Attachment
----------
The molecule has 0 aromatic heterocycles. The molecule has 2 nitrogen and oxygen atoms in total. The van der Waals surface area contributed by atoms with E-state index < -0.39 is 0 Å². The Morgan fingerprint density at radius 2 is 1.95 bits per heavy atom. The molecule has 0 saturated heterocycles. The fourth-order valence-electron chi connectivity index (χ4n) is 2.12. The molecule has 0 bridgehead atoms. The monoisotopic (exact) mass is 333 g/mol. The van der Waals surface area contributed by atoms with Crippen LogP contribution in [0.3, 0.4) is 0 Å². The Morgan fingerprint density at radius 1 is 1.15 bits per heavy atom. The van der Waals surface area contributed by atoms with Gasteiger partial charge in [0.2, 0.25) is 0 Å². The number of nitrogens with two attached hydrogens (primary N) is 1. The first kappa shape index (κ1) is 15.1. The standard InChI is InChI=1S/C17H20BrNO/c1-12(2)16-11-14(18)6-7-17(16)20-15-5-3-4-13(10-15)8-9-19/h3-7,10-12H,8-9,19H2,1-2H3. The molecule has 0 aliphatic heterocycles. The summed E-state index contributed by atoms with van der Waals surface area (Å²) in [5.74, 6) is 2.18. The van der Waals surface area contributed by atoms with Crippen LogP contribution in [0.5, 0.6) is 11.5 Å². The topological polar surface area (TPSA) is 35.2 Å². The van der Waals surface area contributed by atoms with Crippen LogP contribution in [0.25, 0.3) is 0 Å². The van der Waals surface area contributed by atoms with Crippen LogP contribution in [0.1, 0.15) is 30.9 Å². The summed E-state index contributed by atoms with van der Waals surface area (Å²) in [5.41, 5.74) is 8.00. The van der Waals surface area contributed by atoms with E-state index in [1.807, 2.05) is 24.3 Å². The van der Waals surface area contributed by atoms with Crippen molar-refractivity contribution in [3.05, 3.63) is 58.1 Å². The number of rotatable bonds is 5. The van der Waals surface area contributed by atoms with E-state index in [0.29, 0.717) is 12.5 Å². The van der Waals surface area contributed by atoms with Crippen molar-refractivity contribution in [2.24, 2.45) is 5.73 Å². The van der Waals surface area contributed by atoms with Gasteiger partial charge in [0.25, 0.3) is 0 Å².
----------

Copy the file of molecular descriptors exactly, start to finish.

The molecule has 0 aromatic heterocycles. The molecule has 2 nitrogen and oxygen atoms in total. The van der Waals surface area contributed by atoms with E-state index < -0.39 is 0 Å². The Morgan fingerprint density at radius 2 is 1.95 bits per heavy atom. The molecule has 0 saturated heterocycles. The fourth-order valence-electron chi connectivity index (χ4n) is 2.12. The molecule has 0 bridgehead atoms. The monoisotopic (exact) mass is 333 g/mol. The van der Waals surface area contributed by atoms with Crippen LogP contribution in [0.3, 0.4) is 0 Å². The Morgan fingerprint density at radius 1 is 1.15 bits per heavy atom. The van der Waals surface area contributed by atoms with Gasteiger partial charge in [0.2, 0.25) is 0 Å². The number of nitrogens with two attached hydrogens (primary N) is 1. The first kappa shape index (κ1) is 15.1. The standard InChI is InChI=1S/C17H20BrNO/c1-12(2)16-11-14(18)6-7-17(16)20-15-5-3-4-13(10-15)8-9-19/h3-7,10-12H,8-9,19H2,1-2H3. The molecule has 0 aliphatic heterocycles. The summed E-state index contributed by atoms with van der Waals surface area (Å²) in [5.74, 6) is 2.18. The van der Waals surface area contributed by atoms with Crippen LogP contribution in [0.5, 0.6) is 11.5 Å². The topological polar surface area (TPSA) is 35.2 Å². The van der Waals surface area contributed by atoms with Crippen LogP contribution in [0.25, 0.3) is 0 Å². The van der Waals surface area contributed by atoms with Crippen LogP contribution in [0.1, 0.15) is 30.9 Å². The summed E-state index contributed by atoms with van der Waals surface area (Å²) in [5.41, 5.74) is 8.00. The van der Waals surface area contributed by atoms with E-state index in [1.807, 2.05) is 24.3 Å². The van der Waals surface area contributed by atoms with Crippen molar-refractivity contribution in [3.05, 3.63) is 58.1 Å². The number of rotatable bonds is 5. The van der Waals surface area contributed by atoms with E-state index in [0.29, 0.717) is 12.5 Å². The van der Waals surface area contributed by atoms with Crippen molar-refractivity contribution in [2.24, 2.45) is 5.73 Å². The van der Waals surface area contributed by atoms with Gasteiger partial charge in [0.25, 0.3) is 0 Å².